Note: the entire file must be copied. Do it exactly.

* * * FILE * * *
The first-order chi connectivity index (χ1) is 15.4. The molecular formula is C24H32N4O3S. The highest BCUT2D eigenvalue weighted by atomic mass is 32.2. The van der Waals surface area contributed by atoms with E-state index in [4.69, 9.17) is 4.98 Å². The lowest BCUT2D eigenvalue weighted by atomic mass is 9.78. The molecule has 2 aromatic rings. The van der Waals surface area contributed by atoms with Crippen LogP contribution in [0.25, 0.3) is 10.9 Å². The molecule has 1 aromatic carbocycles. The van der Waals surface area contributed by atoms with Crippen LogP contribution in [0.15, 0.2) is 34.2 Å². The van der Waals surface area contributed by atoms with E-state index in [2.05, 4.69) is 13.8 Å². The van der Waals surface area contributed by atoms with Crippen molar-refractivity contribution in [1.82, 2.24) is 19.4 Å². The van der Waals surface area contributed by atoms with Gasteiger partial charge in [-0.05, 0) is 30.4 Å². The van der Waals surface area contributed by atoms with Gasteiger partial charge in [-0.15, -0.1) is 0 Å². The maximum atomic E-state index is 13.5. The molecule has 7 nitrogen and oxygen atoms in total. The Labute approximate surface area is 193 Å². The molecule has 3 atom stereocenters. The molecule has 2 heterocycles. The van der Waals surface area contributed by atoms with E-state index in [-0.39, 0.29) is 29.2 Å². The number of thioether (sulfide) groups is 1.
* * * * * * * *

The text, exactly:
The first-order chi connectivity index (χ1) is 15.4. The molecular formula is C24H32N4O3S. The highest BCUT2D eigenvalue weighted by atomic mass is 32.2. The van der Waals surface area contributed by atoms with E-state index in [4.69, 9.17) is 4.98 Å². The lowest BCUT2D eigenvalue weighted by atomic mass is 9.78. The molecule has 2 aromatic rings. The van der Waals surface area contributed by atoms with Crippen LogP contribution in [0.25, 0.3) is 10.9 Å². The molecule has 1 aromatic carbocycles. The van der Waals surface area contributed by atoms with Crippen LogP contribution in [0.15, 0.2) is 34.2 Å². The van der Waals surface area contributed by atoms with E-state index in [2.05, 4.69) is 13.8 Å². The van der Waals surface area contributed by atoms with Crippen molar-refractivity contribution in [1.82, 2.24) is 19.4 Å². The van der Waals surface area contributed by atoms with Gasteiger partial charge in [-0.05, 0) is 30.4 Å². The van der Waals surface area contributed by atoms with Gasteiger partial charge in [-0.15, -0.1) is 0 Å². The maximum atomic E-state index is 13.5. The molecule has 7 nitrogen and oxygen atoms in total. The Labute approximate surface area is 193 Å². The molecule has 3 atom stereocenters. The molecule has 2 heterocycles. The van der Waals surface area contributed by atoms with E-state index in [-0.39, 0.29) is 29.2 Å². The number of thioether (sulfide) groups is 1.